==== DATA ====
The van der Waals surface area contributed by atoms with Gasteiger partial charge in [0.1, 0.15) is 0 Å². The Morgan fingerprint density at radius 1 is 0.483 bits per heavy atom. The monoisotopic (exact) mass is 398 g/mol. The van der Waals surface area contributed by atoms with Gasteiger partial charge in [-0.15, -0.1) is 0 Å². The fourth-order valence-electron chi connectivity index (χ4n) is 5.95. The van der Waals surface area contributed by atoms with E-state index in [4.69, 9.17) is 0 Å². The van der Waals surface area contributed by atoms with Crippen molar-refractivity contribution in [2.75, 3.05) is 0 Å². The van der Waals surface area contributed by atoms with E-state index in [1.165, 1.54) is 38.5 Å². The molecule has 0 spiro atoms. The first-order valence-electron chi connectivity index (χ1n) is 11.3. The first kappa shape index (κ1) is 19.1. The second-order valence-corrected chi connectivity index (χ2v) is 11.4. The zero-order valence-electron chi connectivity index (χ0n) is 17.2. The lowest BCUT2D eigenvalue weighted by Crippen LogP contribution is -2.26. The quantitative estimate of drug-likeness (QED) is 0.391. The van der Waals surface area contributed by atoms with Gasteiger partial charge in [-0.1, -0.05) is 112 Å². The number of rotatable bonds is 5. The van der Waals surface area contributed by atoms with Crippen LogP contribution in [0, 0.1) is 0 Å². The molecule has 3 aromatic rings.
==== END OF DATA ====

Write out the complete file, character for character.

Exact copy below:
The van der Waals surface area contributed by atoms with Gasteiger partial charge in [0.1, 0.15) is 0 Å². The Morgan fingerprint density at radius 1 is 0.483 bits per heavy atom. The monoisotopic (exact) mass is 398 g/mol. The van der Waals surface area contributed by atoms with Gasteiger partial charge in [-0.15, -0.1) is 0 Å². The fourth-order valence-electron chi connectivity index (χ4n) is 5.95. The van der Waals surface area contributed by atoms with E-state index in [4.69, 9.17) is 0 Å². The van der Waals surface area contributed by atoms with Crippen molar-refractivity contribution in [2.75, 3.05) is 0 Å². The van der Waals surface area contributed by atoms with E-state index in [1.165, 1.54) is 38.5 Å². The molecule has 0 spiro atoms. The first-order valence-electron chi connectivity index (χ1n) is 11.3. The first kappa shape index (κ1) is 19.1. The second-order valence-corrected chi connectivity index (χ2v) is 11.4. The zero-order valence-electron chi connectivity index (χ0n) is 17.2. The lowest BCUT2D eigenvalue weighted by Crippen LogP contribution is -2.26. The quantitative estimate of drug-likeness (QED) is 0.391. The van der Waals surface area contributed by atoms with Gasteiger partial charge in [-0.1, -0.05) is 112 Å². The number of rotatable bonds is 5. The van der Waals surface area contributed by atoms with Crippen LogP contribution in [0, 0.1) is 0 Å². The molecule has 3 aromatic rings.